The chart on the right is based on data that may or may not be accurate and an extrapolation that's unreliable. So the precise shape of the curve is mostly guesswork. But generally speaking, it's probably about right, and it shows that the global population of robots is set to skyrocket over the next few decades. Sometime in the 2030s there will be more robots than people. Stuart Staniford draws some bleak conclusions:
- This trend will continue because it's in the short-term interests of societal elites. The median influencer's life can be made better with more robotically produced consumer goods and with service robots to perform tedious chores (or human labor made cheap by competition from robots).
- The creative classes can have fun with new toys and with thinking up new uses for the technology.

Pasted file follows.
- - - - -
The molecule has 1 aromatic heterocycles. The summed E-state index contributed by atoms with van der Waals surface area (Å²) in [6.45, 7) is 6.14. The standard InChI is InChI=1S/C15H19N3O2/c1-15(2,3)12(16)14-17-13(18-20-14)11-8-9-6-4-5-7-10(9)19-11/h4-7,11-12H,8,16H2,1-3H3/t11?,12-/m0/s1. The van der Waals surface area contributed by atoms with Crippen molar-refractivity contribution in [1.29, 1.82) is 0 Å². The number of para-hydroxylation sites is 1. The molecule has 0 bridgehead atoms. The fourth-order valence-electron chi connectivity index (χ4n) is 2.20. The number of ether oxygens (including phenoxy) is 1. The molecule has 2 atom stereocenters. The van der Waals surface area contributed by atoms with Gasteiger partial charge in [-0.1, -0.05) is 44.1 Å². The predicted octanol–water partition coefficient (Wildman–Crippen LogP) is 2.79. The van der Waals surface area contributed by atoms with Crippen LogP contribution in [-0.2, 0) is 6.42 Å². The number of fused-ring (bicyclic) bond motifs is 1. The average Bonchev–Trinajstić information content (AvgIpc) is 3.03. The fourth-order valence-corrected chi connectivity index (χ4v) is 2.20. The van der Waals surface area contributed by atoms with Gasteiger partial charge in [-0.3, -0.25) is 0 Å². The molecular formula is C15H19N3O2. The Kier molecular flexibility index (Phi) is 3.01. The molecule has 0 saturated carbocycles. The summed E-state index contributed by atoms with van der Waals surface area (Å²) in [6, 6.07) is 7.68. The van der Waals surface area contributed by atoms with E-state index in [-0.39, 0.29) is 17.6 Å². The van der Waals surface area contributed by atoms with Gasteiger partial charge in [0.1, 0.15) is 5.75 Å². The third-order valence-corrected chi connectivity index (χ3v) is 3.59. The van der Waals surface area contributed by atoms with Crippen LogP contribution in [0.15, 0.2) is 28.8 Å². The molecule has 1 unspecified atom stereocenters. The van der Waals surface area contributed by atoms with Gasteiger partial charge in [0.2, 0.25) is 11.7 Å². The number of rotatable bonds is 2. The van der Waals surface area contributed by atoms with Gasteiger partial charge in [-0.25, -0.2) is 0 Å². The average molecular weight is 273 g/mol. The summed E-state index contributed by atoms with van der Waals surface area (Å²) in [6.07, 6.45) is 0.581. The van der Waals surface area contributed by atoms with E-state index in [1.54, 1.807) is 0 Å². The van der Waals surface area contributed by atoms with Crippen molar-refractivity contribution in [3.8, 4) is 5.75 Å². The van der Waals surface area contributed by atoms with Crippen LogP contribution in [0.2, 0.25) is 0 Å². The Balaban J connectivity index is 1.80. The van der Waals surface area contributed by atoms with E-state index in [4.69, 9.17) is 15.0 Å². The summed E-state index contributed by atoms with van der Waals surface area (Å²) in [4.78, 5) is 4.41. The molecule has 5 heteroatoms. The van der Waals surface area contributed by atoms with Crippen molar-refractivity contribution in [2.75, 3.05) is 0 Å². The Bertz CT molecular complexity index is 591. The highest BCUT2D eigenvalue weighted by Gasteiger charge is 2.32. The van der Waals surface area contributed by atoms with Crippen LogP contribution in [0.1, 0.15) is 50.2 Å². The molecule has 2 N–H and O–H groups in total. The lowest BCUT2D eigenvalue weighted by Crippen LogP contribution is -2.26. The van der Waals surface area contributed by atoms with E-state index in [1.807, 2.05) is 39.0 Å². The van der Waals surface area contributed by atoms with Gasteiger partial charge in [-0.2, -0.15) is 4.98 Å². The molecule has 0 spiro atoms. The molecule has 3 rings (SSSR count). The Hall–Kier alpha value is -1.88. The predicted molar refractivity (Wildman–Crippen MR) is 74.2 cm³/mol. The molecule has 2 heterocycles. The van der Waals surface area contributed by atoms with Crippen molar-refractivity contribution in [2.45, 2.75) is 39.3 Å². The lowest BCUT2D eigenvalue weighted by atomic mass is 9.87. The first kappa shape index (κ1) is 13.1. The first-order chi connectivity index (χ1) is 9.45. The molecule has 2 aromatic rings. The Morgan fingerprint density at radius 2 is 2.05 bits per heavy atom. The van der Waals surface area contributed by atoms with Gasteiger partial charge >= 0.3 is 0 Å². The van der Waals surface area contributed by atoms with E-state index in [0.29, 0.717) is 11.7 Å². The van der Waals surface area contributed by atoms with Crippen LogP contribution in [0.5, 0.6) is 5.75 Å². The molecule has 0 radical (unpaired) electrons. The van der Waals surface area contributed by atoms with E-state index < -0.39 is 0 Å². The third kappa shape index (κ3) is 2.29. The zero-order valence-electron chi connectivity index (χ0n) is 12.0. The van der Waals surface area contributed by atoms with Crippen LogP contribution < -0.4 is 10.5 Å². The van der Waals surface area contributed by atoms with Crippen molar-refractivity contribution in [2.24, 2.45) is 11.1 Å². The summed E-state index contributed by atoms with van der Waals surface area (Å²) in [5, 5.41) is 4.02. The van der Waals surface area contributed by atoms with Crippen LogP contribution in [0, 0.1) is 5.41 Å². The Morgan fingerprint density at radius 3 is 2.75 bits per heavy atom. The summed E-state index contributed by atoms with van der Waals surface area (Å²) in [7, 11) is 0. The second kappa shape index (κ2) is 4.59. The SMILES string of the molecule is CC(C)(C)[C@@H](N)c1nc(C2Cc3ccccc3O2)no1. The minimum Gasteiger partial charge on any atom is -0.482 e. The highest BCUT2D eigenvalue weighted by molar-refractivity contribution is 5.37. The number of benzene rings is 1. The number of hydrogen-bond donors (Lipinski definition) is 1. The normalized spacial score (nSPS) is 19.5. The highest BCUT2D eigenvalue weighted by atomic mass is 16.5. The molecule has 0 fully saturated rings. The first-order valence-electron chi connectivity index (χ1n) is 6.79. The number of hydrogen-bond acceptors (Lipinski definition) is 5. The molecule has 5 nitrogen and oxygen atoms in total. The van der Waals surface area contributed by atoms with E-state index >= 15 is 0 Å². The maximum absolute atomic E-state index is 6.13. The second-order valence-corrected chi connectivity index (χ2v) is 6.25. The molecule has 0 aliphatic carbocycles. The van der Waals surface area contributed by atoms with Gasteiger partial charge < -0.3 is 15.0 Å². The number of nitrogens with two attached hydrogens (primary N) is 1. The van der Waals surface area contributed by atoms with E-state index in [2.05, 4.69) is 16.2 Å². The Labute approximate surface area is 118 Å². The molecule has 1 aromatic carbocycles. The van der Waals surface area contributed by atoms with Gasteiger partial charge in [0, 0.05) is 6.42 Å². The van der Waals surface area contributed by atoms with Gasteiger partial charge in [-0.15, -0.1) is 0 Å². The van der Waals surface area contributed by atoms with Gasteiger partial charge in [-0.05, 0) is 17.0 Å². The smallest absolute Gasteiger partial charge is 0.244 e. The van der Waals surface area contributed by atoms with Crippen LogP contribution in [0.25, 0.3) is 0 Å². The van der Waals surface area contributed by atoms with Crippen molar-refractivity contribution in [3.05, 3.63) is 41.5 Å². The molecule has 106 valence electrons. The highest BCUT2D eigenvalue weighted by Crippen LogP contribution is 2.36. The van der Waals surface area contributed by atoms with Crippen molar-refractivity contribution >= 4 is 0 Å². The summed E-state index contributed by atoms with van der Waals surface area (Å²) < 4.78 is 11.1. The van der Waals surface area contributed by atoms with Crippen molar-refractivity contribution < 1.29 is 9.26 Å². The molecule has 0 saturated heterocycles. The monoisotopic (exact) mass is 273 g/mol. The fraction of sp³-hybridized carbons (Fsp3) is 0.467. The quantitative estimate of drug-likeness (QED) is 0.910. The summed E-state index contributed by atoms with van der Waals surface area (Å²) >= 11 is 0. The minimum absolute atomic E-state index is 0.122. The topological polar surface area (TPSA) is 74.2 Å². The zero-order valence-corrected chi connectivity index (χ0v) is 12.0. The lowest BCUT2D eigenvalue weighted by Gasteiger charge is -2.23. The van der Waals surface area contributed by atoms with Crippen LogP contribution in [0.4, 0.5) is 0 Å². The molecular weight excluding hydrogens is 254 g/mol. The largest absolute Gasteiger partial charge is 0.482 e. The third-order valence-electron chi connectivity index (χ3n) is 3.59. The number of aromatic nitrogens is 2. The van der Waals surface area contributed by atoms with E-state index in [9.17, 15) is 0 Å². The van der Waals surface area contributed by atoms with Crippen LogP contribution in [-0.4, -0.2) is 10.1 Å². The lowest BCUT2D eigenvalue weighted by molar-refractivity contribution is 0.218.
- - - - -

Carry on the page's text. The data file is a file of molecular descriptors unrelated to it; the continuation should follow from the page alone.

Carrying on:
- Ever larger numbers of people will continue to be made technologically unemployed by this trend.
Six more bullet points follow, ending with:
- However, by that point, there may very well be no easy way back, and all hell will break loose.
Read the whole thing. I pretty much agree that Stuart's gloomy view is the most likely one in the medium term, and it's unfortunate that, for a variety of reasons, we're unlikely in the extreme to ever try to seriously plan for it. Those reasons include the fact that it will happen slowly; lots of people just don't believe Stuart's scenario in the first place; lots more don't want to believe it for self-interested reasons; and addressing it in a serious way would require our cognitive and financial elites to give up a lot of power and wealth, which they won't do willingly. So this will all probably unfold pretty grimly for a lot of people.